I learned a lesson on tension from my latest project, this Latvian Christmas Stocking. This stocking called for size 2 double point needles. Since I am more comfortable with a circular needle, I started with a size 2, 12 inch circular needle. I knew eventually I would need to change to double point needles as I decreased stitches in the lower stocking. I made sure my circular and double points were the same size, material and brand to avoid any size differences. Despite this forethought, the bottom of the stocking turned out too small for the top. This picture was taken after blocking, so the size discrepancy isn’t as obvious. However, you can still see where I changed to the double points just below the second row of large red flowers. My children, who are always brutally honest about my knitting, immediately asked if the foot of the stocking wasn’t too small. I started to wonder, “Why did this happen?”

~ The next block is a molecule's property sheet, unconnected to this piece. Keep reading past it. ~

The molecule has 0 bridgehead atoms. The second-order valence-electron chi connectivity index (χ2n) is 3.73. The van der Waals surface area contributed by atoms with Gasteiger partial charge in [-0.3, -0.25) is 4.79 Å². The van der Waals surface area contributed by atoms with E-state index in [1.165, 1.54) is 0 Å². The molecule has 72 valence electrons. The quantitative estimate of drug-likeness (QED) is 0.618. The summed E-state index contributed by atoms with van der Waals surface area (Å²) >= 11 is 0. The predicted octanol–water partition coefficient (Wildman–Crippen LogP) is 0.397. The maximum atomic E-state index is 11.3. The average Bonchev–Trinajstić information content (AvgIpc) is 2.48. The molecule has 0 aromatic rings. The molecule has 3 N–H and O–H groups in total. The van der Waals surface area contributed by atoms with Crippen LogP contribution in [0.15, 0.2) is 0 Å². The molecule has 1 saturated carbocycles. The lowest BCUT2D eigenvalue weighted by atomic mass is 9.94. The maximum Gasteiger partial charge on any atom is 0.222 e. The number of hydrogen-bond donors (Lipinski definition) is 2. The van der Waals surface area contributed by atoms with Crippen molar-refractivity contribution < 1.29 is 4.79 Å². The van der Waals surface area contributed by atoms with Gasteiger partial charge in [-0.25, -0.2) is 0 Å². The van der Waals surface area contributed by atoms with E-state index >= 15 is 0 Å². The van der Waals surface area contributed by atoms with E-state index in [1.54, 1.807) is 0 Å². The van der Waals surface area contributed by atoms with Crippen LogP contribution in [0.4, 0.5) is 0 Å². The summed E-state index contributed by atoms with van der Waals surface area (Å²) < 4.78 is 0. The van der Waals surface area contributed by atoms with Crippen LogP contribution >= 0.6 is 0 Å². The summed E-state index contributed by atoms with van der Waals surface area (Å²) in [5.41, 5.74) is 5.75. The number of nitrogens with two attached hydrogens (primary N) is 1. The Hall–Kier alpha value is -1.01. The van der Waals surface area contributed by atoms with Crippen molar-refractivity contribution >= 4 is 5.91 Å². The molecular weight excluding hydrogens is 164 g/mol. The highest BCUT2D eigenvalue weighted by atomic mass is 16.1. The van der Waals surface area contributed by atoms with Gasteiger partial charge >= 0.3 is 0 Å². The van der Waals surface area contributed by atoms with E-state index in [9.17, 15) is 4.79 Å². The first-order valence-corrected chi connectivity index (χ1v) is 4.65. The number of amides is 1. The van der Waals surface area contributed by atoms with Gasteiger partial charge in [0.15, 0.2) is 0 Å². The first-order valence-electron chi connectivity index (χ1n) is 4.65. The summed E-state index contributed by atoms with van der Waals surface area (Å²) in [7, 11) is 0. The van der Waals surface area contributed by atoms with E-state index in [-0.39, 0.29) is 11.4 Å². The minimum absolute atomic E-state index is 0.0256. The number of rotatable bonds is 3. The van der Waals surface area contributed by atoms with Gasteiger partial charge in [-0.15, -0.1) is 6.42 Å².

The answer is in the tension.
The very reason I wanted to use a circular needle is because I am more comfortable with circular needles than with double points. In my knitting (and many other things in life too) more comfortable=less tension, or looser tension. When I changed to the double points, even though the needles were exactly the same size, the knitting seemed more difficult to me and my tension became tighter. This tighter tension resulted in the lower stocking and foot, being disproportionately small compared to the upper stocking.
This stocking was slated to be my last knitting project before Christmas. However, I am now determined to make another stocking with more even tension. The solution to my problem is to use double pointed needles for the whole project. I will let you know how it turns out.